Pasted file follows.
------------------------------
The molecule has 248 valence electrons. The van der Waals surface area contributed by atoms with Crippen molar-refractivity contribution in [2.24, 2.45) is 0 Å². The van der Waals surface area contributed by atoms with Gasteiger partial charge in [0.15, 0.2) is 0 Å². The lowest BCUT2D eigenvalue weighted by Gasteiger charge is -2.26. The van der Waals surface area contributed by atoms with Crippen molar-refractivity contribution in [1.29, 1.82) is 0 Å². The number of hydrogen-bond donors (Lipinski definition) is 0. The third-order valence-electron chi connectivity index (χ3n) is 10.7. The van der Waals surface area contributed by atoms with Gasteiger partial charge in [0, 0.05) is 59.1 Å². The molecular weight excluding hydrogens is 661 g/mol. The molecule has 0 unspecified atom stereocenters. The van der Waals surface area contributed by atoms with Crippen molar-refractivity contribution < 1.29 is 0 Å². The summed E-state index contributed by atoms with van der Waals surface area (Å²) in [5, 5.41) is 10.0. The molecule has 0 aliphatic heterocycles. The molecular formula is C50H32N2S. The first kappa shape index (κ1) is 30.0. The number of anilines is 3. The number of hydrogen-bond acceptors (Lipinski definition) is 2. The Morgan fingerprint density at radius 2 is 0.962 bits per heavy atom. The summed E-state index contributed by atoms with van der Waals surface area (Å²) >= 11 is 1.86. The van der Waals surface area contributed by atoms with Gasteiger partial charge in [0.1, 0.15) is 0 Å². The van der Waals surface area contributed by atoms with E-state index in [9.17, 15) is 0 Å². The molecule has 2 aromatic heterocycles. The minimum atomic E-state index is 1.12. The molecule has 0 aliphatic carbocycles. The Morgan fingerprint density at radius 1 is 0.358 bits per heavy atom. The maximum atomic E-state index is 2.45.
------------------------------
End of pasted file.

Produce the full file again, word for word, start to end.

The molecule has 248 valence electrons. The van der Waals surface area contributed by atoms with Crippen molar-refractivity contribution in [2.24, 2.45) is 0 Å². The van der Waals surface area contributed by atoms with Gasteiger partial charge in [0.15, 0.2) is 0 Å². The lowest BCUT2D eigenvalue weighted by Gasteiger charge is -2.26. The van der Waals surface area contributed by atoms with Crippen molar-refractivity contribution in [1.29, 1.82) is 0 Å². The number of hydrogen-bond donors (Lipinski definition) is 0. The third-order valence-electron chi connectivity index (χ3n) is 10.7. The van der Waals surface area contributed by atoms with Gasteiger partial charge in [0, 0.05) is 59.1 Å². The molecular weight excluding hydrogens is 661 g/mol. The molecule has 0 unspecified atom stereocenters. The van der Waals surface area contributed by atoms with Crippen molar-refractivity contribution < 1.29 is 0 Å². The summed E-state index contributed by atoms with van der Waals surface area (Å²) in [5, 5.41) is 10.0. The molecule has 0 aliphatic heterocycles. The molecular formula is C50H32N2S. The first kappa shape index (κ1) is 30.0. The number of anilines is 3. The number of hydrogen-bond acceptors (Lipinski definition) is 2. The Morgan fingerprint density at radius 2 is 0.962 bits per heavy atom. The summed E-state index contributed by atoms with van der Waals surface area (Å²) >= 11 is 1.86. The van der Waals surface area contributed by atoms with Gasteiger partial charge in [0.1, 0.15) is 0 Å². The van der Waals surface area contributed by atoms with E-state index in [9.17, 15) is 0 Å². The molecule has 2 aromatic heterocycles. The minimum atomic E-state index is 1.12. The molecule has 0 aliphatic carbocycles. The Morgan fingerprint density at radius 1 is 0.358 bits per heavy atom. The maximum atomic E-state index is 2.45.